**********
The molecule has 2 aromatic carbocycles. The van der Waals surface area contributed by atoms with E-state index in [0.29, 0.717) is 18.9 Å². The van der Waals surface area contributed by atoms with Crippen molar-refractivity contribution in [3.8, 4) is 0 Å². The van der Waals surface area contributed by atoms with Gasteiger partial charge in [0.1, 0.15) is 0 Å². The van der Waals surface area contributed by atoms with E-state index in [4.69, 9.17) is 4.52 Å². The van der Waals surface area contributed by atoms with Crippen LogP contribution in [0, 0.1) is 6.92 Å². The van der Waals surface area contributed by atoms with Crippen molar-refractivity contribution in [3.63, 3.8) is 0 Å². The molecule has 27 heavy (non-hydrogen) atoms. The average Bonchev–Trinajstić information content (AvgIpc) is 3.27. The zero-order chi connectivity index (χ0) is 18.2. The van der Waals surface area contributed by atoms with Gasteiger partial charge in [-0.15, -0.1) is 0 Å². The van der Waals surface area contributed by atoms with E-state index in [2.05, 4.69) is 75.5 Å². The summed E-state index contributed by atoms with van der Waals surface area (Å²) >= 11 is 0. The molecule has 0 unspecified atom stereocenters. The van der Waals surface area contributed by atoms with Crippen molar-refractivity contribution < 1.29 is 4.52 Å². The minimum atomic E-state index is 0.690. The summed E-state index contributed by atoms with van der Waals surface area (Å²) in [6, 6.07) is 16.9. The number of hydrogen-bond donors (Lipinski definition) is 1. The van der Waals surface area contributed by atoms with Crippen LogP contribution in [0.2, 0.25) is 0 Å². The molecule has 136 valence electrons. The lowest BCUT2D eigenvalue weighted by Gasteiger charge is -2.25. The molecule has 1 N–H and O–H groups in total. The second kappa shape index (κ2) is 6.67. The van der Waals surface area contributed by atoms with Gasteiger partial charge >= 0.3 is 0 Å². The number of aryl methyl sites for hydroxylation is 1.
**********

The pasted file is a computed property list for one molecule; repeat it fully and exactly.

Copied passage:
The molecule has 2 aromatic carbocycles. The van der Waals surface area contributed by atoms with E-state index in [0.29, 0.717) is 18.9 Å². The van der Waals surface area contributed by atoms with Crippen molar-refractivity contribution in [3.8, 4) is 0 Å². The van der Waals surface area contributed by atoms with Gasteiger partial charge in [0.1, 0.15) is 0 Å². The van der Waals surface area contributed by atoms with E-state index in [4.69, 9.17) is 4.52 Å². The van der Waals surface area contributed by atoms with Crippen LogP contribution in [0, 0.1) is 6.92 Å². The van der Waals surface area contributed by atoms with Crippen molar-refractivity contribution in [3.63, 3.8) is 0 Å². The molecule has 27 heavy (non-hydrogen) atoms. The average Bonchev–Trinajstić information content (AvgIpc) is 3.27. The zero-order chi connectivity index (χ0) is 18.2. The van der Waals surface area contributed by atoms with Gasteiger partial charge in [-0.15, -0.1) is 0 Å². The van der Waals surface area contributed by atoms with E-state index in [2.05, 4.69) is 75.5 Å². The summed E-state index contributed by atoms with van der Waals surface area (Å²) >= 11 is 0. The molecule has 0 unspecified atom stereocenters. The van der Waals surface area contributed by atoms with Crippen molar-refractivity contribution < 1.29 is 4.52 Å². The minimum atomic E-state index is 0.690. The summed E-state index contributed by atoms with van der Waals surface area (Å²) in [6, 6.07) is 16.9. The number of hydrogen-bond donors (Lipinski definition) is 1. The van der Waals surface area contributed by atoms with Crippen LogP contribution in [0.2, 0.25) is 0 Å². The molecule has 136 valence electrons. The lowest BCUT2D eigenvalue weighted by Gasteiger charge is -2.25. The molecule has 1 N–H and O–H groups in total. The second kappa shape index (κ2) is 6.67. The van der Waals surface area contributed by atoms with Gasteiger partial charge >= 0.3 is 0 Å². The number of aryl methyl sites for hydroxylation is 1.